Editor’s Choice- John Saltzman

Associate Editor, John Saltzman, MD, recommends the article “A low-residue diet improved patient satisfaction with split-dose oral sulfate solution without impairing colonic preparation” by Sipe et al from the June issue of GIE.

This article shows that a low residue diet the day before a colonoscopy is as effective as a clear liquid diet and is associated with higher patient satisfaction scores.

This article is directly applicable to the everyday practice of gastroenterology. Despite the effectiveness of colon cancer screening, colorectal cancer remains the second leading cause of cancer death in the United States. Although colonoscopy is highly effective at preventing and detecting early colon cancer, the screening population rates remain low at 62%. One of the main barriers to patient adherence with colorectal screening guidelines is the perceived difficulty with the prep and the requirement for prolonged clear liquids. Although the preps have improved markedly in recent years, including the use of split-dose preps, the standard dietary recommendation remains clear liquids the day before the procedure.

Table 1

In this study, the authors evaluated the use of a low-residue diet the day before and found that the bowel prep quality was similar to a clear liquid prep and that patient satisfaction scores were higher. In addition, a greater number of patients presented to colonoscopy who received the low-residue diet. The low residue diet was one that had several options for patients that included three categories: easy to prepare, healthy, and restaurant based diets. This dietary recommendation is easy to adapt into clinical practice, will be welcomed by patients, and may result in improved patient adherence with recommendations and rates of colorectal screening.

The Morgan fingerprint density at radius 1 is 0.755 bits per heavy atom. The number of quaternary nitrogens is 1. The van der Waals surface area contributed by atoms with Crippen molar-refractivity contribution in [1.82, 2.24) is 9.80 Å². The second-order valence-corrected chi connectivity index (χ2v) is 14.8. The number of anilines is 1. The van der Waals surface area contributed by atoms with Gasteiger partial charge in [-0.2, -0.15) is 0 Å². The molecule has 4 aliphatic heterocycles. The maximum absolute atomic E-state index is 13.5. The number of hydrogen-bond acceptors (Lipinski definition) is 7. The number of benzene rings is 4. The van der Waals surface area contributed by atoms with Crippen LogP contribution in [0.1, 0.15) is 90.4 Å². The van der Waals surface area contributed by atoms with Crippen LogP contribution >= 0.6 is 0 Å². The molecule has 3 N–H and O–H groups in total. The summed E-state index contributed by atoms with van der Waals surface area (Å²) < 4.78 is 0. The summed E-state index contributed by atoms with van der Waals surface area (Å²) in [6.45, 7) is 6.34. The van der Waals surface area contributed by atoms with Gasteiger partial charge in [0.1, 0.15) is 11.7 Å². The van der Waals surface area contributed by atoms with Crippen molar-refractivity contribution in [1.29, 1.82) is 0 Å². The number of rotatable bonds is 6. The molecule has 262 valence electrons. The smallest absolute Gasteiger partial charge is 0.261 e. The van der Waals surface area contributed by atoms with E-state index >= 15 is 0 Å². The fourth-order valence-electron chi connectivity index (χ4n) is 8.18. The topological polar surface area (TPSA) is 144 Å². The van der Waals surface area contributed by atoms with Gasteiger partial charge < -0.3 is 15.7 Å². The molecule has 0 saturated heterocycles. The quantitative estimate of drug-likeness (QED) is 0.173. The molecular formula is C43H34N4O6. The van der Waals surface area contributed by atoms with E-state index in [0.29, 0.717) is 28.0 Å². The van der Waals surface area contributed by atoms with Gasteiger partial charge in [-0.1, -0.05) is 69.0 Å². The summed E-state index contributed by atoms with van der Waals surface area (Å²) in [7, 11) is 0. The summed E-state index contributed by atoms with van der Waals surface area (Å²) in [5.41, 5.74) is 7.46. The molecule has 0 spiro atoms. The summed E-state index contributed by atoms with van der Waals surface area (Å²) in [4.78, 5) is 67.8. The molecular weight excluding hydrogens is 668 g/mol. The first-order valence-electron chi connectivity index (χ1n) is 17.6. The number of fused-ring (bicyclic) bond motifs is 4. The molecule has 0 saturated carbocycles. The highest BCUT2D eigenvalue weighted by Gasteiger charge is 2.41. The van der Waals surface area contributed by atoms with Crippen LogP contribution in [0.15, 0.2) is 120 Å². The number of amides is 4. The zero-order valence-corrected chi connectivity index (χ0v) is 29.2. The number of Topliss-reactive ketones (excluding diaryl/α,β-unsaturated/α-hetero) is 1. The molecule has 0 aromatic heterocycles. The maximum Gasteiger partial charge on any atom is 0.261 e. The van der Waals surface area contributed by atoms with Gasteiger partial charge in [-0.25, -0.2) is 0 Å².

A low residue diet the day before colonoscopy did not decrease the quality of the bowel prep compared to a clear liquid diet and improved patient satisfaction.

Read the abstract of the article here.

The information presented in Endoscopedia reflects the opinions of the authors and does not represent the position of the American Society for Gastrointestinal Endoscopy (ASGE). ASGE expressly disclaims any warranties or guarantees, expressed or implied, and is not liable for damages of any kind in connection with the material, information, or procedures set forth.

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